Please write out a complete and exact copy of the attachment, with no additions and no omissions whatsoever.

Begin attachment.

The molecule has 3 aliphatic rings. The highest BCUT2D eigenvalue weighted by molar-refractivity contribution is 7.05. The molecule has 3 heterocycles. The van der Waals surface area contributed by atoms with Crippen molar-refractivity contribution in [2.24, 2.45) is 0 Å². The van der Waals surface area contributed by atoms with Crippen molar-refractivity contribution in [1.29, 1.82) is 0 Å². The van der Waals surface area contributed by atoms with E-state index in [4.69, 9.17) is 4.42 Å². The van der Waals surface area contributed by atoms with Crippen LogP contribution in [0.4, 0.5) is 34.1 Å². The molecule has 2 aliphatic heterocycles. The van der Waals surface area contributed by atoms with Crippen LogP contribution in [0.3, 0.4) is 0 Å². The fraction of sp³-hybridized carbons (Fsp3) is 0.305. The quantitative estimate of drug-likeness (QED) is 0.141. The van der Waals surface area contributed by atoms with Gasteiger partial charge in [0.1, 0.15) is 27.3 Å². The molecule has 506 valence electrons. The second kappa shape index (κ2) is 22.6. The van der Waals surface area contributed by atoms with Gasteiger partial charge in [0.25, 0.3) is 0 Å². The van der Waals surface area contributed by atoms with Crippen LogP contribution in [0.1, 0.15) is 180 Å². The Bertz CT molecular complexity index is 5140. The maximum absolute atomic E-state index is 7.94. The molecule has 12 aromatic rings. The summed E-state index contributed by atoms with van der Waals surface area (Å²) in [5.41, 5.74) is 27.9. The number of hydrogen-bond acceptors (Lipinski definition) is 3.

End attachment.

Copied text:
The molecule has 3 aliphatic rings. The highest BCUT2D eigenvalue weighted by molar-refractivity contribution is 7.05. The molecule has 3 heterocycles. The van der Waals surface area contributed by atoms with Crippen molar-refractivity contribution in [2.24, 2.45) is 0 Å². The van der Waals surface area contributed by atoms with Crippen molar-refractivity contribution in [1.29, 1.82) is 0 Å². The van der Waals surface area contributed by atoms with E-state index in [4.69, 9.17) is 4.42 Å². The van der Waals surface area contributed by atoms with Crippen LogP contribution in [0.4, 0.5) is 34.1 Å². The molecule has 2 aliphatic heterocycles. The van der Waals surface area contributed by atoms with Crippen LogP contribution in [0.3, 0.4) is 0 Å². The fraction of sp³-hybridized carbons (Fsp3) is 0.305. The quantitative estimate of drug-likeness (QED) is 0.141. The van der Waals surface area contributed by atoms with Gasteiger partial charge in [0.1, 0.15) is 27.3 Å². The molecule has 506 valence electrons. The second kappa shape index (κ2) is 22.6. The van der Waals surface area contributed by atoms with Gasteiger partial charge in [0.25, 0.3) is 0 Å². The van der Waals surface area contributed by atoms with Crippen LogP contribution in [0.1, 0.15) is 180 Å². The Bertz CT molecular complexity index is 5140. The maximum absolute atomic E-state index is 7.94. The molecule has 12 aromatic rings. The summed E-state index contributed by atoms with van der Waals surface area (Å²) in [5.41, 5.74) is 27.9. The number of hydrogen-bond acceptors (Lipinski definition) is 3.